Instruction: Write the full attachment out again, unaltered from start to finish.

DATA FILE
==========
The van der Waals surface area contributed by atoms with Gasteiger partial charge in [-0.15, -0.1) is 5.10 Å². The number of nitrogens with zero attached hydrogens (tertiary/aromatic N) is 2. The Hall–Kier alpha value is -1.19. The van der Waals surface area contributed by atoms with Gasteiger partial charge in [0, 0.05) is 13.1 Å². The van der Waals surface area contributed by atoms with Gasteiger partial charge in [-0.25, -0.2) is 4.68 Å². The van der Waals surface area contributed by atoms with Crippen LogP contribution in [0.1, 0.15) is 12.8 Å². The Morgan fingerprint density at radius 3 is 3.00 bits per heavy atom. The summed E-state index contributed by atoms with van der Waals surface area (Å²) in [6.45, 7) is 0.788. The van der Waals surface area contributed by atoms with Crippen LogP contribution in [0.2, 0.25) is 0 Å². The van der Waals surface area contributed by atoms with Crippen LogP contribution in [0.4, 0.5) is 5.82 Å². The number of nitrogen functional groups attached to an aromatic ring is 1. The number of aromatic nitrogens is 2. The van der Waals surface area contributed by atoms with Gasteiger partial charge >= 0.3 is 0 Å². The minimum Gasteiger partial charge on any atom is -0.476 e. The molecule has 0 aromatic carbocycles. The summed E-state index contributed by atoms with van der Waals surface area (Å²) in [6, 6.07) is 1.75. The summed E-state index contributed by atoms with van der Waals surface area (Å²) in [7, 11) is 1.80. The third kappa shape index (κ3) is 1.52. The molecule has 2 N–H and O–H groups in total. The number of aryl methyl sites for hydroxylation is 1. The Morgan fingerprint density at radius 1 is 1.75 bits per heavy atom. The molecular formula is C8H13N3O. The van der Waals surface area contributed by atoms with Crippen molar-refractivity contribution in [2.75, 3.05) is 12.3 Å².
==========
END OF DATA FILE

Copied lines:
The van der Waals surface area contributed by atoms with Gasteiger partial charge in [-0.15, -0.1) is 5.10 Å². The number of nitrogens with zero attached hydrogens (tertiary/aromatic N) is 2. The Hall–Kier alpha value is -1.19. The van der Waals surface area contributed by atoms with Gasteiger partial charge in [0, 0.05) is 13.1 Å². The van der Waals surface area contributed by atoms with Gasteiger partial charge in [-0.25, -0.2) is 4.68 Å². The van der Waals surface area contributed by atoms with Crippen LogP contribution in [0.1, 0.15) is 12.8 Å². The Morgan fingerprint density at radius 3 is 3.00 bits per heavy atom. The summed E-state index contributed by atoms with van der Waals surface area (Å²) in [6.45, 7) is 0.788. The van der Waals surface area contributed by atoms with Crippen LogP contribution in [0.2, 0.25) is 0 Å². The van der Waals surface area contributed by atoms with Crippen LogP contribution in [0.4, 0.5) is 5.82 Å². The number of nitrogen functional groups attached to an aromatic ring is 1. The number of aromatic nitrogens is 2. The van der Waals surface area contributed by atoms with Gasteiger partial charge >= 0.3 is 0 Å². The minimum Gasteiger partial charge on any atom is -0.476 e. The molecule has 0 aromatic carbocycles. The summed E-state index contributed by atoms with van der Waals surface area (Å²) in [6, 6.07) is 1.75. The summed E-state index contributed by atoms with van der Waals surface area (Å²) in [7, 11) is 1.80. The third kappa shape index (κ3) is 1.52. The molecule has 2 N–H and O–H groups in total. The number of aryl methyl sites for hydroxylation is 1. The Morgan fingerprint density at radius 1 is 1.75 bits per heavy atom. The molecular formula is C8H13N3O. The van der Waals surface area contributed by atoms with Crippen molar-refractivity contribution in [2.75, 3.05) is 12.3 Å².